In practice, an IT department like Tullow Oil's might use PC power management systems during "working" hours of 8am to 6pm – PCs and monitors remain always-on, but monitors turnoff after 20 minutes of inactivity and PCs go into standby mode after 30 minutes of inactivity. At 6pm every night, if there is no activity, PCs go into standby and the monitors turn off. Employees working after hours can delay the software from powering down. IT typically performs software updates at 11pm, so a maintenance window can be created to power on all assets for 30 minutes at that time.
More advanced PC power management systems can also personalize 'the energy saving experience' to individual users. The system can learn user behavior – start time, coffee time, lunch break, finish time, etc. – fine-tuning the powering down of energy consumption and throttling back of energy at specific times of day.
It is also possible for PC power management systems to be connected with building control systems, enabling the powering-on of specific PCs as individuals pass through security control. By the time a user arrives at their workstation, their PC is ready for use. This takes PC power management systems into a new realm – improving employee productivity.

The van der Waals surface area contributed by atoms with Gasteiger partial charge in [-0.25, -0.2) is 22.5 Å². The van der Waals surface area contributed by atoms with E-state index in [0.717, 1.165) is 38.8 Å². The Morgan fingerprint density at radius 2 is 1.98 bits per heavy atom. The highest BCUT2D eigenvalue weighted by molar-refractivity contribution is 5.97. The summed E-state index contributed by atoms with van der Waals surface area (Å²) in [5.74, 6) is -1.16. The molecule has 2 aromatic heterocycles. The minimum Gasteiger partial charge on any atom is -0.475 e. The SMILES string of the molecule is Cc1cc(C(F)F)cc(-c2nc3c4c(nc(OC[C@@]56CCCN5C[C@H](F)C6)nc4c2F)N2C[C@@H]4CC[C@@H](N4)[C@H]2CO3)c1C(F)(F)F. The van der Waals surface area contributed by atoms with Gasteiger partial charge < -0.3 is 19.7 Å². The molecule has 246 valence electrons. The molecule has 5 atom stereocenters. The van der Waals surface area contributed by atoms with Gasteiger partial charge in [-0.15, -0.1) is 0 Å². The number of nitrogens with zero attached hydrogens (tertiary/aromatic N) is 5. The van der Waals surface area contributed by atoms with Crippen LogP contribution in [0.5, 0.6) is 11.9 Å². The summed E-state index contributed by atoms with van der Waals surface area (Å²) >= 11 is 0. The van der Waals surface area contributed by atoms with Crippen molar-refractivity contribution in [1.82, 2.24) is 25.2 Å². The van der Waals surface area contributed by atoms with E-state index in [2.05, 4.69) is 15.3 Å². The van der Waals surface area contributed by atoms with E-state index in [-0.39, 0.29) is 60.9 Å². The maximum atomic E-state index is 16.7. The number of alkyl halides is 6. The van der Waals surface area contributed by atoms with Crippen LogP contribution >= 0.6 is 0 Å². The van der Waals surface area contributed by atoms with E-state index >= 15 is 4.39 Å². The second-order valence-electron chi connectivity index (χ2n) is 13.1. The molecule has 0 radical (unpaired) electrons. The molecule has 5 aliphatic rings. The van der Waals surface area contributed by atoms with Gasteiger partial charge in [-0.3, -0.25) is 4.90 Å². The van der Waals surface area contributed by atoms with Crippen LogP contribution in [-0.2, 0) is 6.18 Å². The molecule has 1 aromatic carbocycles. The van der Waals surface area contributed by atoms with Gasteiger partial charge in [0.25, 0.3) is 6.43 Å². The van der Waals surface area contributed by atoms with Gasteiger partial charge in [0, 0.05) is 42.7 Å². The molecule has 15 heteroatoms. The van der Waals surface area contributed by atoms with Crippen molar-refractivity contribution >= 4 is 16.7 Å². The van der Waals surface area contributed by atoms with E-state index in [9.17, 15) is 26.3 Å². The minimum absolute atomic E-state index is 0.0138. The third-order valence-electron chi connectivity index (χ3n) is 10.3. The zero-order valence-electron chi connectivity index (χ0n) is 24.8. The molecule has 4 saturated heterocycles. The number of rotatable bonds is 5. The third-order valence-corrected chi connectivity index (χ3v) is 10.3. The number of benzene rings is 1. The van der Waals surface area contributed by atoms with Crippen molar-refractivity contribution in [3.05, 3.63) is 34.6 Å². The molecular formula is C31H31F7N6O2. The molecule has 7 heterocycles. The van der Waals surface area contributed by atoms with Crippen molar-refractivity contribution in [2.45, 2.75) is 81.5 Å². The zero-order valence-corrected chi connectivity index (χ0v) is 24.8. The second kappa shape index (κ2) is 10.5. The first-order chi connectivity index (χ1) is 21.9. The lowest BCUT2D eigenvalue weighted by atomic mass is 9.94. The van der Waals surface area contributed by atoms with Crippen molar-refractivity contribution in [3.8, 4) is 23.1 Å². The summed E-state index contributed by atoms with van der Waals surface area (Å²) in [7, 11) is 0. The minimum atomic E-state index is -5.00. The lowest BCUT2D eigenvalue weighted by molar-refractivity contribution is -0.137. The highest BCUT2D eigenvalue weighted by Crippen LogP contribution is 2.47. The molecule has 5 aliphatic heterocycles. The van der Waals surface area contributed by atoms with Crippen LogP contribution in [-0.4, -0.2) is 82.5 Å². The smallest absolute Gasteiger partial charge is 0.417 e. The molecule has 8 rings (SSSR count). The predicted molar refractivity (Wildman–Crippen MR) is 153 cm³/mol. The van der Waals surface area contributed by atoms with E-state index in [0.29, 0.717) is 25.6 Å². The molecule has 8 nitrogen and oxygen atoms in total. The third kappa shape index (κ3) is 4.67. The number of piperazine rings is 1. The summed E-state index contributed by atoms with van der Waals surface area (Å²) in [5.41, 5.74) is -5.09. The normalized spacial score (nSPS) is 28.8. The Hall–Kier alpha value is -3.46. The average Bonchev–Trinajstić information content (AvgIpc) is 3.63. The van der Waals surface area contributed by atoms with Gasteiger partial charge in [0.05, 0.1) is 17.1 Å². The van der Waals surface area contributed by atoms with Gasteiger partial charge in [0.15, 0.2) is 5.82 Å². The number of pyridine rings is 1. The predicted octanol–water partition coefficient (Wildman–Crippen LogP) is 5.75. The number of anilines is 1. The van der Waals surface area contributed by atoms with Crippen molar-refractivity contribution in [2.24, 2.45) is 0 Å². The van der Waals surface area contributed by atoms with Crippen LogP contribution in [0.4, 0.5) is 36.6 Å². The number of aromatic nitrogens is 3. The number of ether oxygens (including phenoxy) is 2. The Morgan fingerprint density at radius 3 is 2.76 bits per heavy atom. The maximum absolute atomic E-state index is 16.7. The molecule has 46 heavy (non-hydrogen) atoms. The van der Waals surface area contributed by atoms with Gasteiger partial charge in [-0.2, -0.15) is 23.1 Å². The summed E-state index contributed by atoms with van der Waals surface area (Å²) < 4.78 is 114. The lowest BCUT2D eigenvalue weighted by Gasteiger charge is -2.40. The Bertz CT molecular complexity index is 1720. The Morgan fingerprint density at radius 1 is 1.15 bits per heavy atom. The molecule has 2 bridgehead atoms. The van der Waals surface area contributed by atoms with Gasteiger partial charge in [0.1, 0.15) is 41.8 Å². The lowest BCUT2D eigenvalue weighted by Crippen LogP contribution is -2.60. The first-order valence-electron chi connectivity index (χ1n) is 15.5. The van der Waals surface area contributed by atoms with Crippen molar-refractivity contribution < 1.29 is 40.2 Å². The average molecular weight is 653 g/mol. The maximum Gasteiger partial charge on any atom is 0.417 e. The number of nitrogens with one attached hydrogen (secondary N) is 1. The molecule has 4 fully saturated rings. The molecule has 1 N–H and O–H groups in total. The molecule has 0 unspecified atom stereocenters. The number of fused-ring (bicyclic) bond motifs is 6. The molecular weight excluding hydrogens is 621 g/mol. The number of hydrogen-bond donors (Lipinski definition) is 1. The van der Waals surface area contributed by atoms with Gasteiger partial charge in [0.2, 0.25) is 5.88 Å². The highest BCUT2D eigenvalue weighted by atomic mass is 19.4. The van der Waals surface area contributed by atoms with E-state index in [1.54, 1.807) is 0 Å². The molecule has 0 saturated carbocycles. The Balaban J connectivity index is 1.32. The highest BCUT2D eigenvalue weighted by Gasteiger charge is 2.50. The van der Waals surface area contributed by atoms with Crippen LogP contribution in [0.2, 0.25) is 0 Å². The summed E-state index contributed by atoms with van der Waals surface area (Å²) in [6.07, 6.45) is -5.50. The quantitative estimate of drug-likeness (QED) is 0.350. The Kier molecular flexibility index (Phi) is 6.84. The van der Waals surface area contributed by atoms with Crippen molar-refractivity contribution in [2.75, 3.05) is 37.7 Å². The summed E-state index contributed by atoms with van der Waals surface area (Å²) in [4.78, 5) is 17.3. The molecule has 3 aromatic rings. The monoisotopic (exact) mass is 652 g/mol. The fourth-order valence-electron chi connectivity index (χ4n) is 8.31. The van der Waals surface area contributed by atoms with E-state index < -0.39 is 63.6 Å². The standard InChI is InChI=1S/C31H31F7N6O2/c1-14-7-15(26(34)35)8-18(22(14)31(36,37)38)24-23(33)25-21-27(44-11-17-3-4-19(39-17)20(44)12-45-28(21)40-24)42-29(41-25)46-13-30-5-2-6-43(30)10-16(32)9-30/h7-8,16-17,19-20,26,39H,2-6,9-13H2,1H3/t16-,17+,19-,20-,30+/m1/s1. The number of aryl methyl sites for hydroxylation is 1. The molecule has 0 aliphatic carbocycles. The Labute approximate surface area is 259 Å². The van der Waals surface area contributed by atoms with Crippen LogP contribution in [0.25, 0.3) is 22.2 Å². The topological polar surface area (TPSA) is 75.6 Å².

The process of putting a PC power management program into action has never been easier. With simple onsite evaluation software that is easily installed, and agents that deploy the same day, companies can collect metrics and position policies just hours after PC power management software has been installed. Some PC power management solutions even offer cloud capabilities so businesses do not have to worry about running and maintaining the software on their own server infrastructure – it can be hosted and maintained for them.